In the interest of improved communication we have started a conversation around what constitutes a “chase”. We’re suggesting that we need to differentiate between a “testosterone driven” chase and an “estrus driven” chase; the latter being much more intense, longer lasting and sometimes violent. Some of you have characterized a “testosterone driven” chase as more of a “bump” or “flush” than an intense event: almost and afterthought or a “thought bubble” about to float off into space. Not the chase we have traditionally associated with breeding (or about to be bred). If native peoples from the North can identify 20 varieties of snow seems like the deer watching community can have a few meanings of “chase”. What say you?

So, if the rut is still very much ahead of us, where are we? From where we and most of our reporters sit, deer behavior is still dominated by feeding. Find the feed and you’ll find the deer. Last week Craig whined about “loosing” his deer and posited that they had left his green plots for browner pastures (acorns). Sure enough, the very day he wrote the report, they “came home”. He and a friend hunted green plots that night and between the two saw over 20 deer. This pattern held all week and sightings averaged 8.4 deer per hr. Every sighting included bucks that divided their time between feeding and “bumping” does who would have nothing to do with these silly boys. Contrast this with 3 goose egg sits the week before where you couldn’t find a deer on a green plot.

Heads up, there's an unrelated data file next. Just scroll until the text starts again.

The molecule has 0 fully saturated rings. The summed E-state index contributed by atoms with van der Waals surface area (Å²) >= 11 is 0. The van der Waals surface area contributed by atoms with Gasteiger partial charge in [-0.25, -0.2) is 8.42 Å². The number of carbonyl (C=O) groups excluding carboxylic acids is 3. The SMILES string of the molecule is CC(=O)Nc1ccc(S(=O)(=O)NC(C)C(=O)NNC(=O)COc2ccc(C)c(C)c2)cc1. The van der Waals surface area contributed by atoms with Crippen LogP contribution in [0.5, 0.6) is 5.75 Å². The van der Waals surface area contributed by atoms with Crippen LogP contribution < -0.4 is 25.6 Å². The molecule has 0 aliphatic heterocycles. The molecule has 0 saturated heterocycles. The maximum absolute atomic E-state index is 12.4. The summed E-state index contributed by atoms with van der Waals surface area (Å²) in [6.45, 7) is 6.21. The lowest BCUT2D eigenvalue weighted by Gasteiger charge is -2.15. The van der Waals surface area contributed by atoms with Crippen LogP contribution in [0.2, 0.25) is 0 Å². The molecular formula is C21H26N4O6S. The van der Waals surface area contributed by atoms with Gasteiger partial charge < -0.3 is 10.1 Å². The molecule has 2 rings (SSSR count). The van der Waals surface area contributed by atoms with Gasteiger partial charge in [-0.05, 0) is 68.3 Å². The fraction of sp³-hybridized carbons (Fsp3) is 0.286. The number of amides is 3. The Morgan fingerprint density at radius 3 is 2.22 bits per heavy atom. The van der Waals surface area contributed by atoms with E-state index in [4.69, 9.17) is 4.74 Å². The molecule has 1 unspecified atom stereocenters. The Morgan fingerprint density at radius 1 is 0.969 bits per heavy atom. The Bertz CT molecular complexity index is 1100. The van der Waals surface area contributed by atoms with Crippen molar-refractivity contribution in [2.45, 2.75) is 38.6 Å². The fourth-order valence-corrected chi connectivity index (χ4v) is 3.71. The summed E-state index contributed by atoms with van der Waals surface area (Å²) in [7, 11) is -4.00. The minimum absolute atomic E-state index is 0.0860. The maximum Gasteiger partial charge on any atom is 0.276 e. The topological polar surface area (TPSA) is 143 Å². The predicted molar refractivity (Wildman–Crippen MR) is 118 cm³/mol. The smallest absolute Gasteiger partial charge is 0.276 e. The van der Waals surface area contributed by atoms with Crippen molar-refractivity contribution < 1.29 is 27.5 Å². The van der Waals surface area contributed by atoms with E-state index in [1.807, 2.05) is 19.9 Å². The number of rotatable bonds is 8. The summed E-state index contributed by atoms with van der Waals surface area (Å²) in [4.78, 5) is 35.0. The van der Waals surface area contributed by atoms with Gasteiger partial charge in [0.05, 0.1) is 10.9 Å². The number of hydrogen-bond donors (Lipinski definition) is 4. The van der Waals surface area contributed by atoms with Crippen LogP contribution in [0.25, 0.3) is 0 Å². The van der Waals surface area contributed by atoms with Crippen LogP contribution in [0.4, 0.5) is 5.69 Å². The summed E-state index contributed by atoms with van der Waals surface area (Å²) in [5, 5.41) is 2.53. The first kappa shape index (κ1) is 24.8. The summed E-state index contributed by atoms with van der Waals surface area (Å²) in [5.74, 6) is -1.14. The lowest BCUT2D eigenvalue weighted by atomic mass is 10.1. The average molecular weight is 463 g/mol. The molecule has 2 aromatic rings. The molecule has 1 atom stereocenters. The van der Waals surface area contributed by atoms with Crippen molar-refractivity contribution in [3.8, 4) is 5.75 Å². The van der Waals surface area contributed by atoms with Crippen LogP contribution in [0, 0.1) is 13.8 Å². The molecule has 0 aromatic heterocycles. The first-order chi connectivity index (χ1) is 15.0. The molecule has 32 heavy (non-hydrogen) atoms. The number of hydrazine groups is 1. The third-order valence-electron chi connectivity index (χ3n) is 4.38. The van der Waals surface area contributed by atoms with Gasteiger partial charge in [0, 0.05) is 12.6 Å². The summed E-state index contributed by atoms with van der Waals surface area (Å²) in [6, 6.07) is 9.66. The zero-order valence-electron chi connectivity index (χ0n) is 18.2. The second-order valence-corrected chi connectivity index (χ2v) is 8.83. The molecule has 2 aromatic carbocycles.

Our cameras reflected the return to green as well. Even though we moved some cameras and took a few sits in the oaks, the deer clearly showed a return to green plots. Our green plot camera photos were up 80% from the 2 weeks prior. In fact we logged something like 2,300 photos on a green plot while not breaking 100 in a few acorn areas. A little “ruminating” (as in rumen) this weekend confirmed that as well.